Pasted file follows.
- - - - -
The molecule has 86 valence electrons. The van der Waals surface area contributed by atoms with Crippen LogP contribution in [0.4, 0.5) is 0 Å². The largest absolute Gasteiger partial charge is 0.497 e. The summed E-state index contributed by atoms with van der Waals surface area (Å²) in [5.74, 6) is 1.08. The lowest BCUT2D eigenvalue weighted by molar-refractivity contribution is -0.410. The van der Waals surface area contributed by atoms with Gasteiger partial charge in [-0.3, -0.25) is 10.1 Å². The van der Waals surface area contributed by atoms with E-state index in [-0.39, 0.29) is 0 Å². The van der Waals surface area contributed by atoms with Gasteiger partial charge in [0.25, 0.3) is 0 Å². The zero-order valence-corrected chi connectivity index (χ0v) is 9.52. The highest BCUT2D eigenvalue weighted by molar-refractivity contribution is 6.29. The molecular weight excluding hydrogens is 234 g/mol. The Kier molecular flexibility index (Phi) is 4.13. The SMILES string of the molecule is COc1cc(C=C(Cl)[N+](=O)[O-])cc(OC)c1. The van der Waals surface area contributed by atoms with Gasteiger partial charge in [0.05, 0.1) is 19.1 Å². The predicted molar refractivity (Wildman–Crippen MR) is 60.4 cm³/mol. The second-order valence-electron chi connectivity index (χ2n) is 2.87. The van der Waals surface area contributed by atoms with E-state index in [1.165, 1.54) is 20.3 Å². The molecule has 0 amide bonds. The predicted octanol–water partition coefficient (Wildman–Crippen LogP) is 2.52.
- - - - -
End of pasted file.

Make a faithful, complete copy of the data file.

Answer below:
The molecule has 86 valence electrons. The van der Waals surface area contributed by atoms with Crippen LogP contribution in [0.4, 0.5) is 0 Å². The largest absolute Gasteiger partial charge is 0.497 e. The summed E-state index contributed by atoms with van der Waals surface area (Å²) in [5.74, 6) is 1.08. The lowest BCUT2D eigenvalue weighted by molar-refractivity contribution is -0.410. The van der Waals surface area contributed by atoms with Gasteiger partial charge in [-0.3, -0.25) is 10.1 Å². The van der Waals surface area contributed by atoms with E-state index in [-0.39, 0.29) is 0 Å². The van der Waals surface area contributed by atoms with Gasteiger partial charge in [0.25, 0.3) is 0 Å². The zero-order valence-corrected chi connectivity index (χ0v) is 9.52. The highest BCUT2D eigenvalue weighted by molar-refractivity contribution is 6.29. The molecular weight excluding hydrogens is 234 g/mol. The Kier molecular flexibility index (Phi) is 4.13. The SMILES string of the molecule is COc1cc(C=C(Cl)[N+](=O)[O-])cc(OC)c1. The van der Waals surface area contributed by atoms with Gasteiger partial charge in [0.05, 0.1) is 19.1 Å². The predicted molar refractivity (Wildman–Crippen MR) is 60.4 cm³/mol. The second-order valence-electron chi connectivity index (χ2n) is 2.87. The van der Waals surface area contributed by atoms with E-state index in [1.165, 1.54) is 20.3 Å². The molecule has 0 amide bonds. The predicted octanol–water partition coefficient (Wildman–Crippen LogP) is 2.52.